Horse racing is enjoying a big boom in the United Kingdom, with the most popular meetings regularly attracting sell-out crowds to watch the action.
The likes of the Grand National and Cheltenham Festival also provide their respective geographical regions with a huge financial boost in industries such as tourism and hospitality.
Read on as we take a look at four of the top horse racing meetings held each year in the UK.
The Cheltenham Festival
Staged every March, the Festival offers over £4 million in prize money, including £575,000 for the top event – the Cheltenham Gold Cup.
It is the highlight of the jumps season in the UK and Ireland, with the finest horses, jockeys, trainers and owners battling to etch their name into racing folklore.
The Jockey Club has reported that research by the University of Gloucester values the Festival’s contribution to the local economy at around £100m per year.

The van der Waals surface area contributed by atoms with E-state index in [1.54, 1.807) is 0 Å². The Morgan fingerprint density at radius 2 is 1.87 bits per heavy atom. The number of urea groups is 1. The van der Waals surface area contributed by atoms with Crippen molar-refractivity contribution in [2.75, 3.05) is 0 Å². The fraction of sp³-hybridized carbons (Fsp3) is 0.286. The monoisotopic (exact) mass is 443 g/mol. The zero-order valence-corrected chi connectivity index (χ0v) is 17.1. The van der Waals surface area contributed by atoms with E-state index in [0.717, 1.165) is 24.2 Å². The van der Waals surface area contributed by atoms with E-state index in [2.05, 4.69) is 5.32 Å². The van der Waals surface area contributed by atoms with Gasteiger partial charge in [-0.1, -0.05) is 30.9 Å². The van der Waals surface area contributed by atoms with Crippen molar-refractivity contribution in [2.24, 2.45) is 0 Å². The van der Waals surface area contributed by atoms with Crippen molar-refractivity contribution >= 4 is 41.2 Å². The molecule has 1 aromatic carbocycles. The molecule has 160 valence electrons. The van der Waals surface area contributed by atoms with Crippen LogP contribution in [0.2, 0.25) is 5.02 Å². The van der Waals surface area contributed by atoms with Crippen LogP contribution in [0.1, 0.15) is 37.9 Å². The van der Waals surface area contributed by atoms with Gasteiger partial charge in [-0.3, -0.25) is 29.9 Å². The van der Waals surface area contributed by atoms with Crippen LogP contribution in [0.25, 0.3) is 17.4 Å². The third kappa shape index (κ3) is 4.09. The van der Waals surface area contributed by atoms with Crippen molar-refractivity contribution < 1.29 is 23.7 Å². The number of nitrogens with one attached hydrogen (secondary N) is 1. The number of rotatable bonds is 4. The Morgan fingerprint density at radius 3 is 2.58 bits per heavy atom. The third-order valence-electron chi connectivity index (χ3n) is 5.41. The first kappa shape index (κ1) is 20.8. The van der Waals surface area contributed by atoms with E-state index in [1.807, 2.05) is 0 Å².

Over the course of four days, the meeting attracts around 250,000 spectators, employs 5,000 staff and sells more than 10,000 bottles of champagne.
The Grand National
The Grand National is a major sporting institution in the UK and it is also hugely important to the economy in the Liverpool area.
Hosted annually at Aintree during April, the race is a handicap steeplechase over four miles 514 yards with 40 horses jumping 30 fences over two laps of the course.
It is the most valuable jump race in Europe, with a prize fund of £1m on offer. Aintree has been described as ‘the ultimate test of horse and rider’ with fences like Becher’s Brook and The Chair famous around the world.
Local tourist board officials have put the value of the meeting to the Merseyside hospitality economy at over £10m, while Aintree itself turns over in excess £30m over the three day event.
The highlight of the summer flat racing programme, Royal Ascot is one of the largest horse racing events in the UK, generating some impressive statistics.
It’s the UK’s most attended meeting, hosting around 300,000 people over the duration of the five-day festival.
Financial results for Ascot Racecourse were released in 2017 that showed a pre-tax rise in profits from £4.4m to £5.1m, as well as a £1.2m per annum increase in prize money.
Those figures made Royal Ascot the most valuable meeting in Britain, with £6.5m in prize money available – with each day worth at least £1m.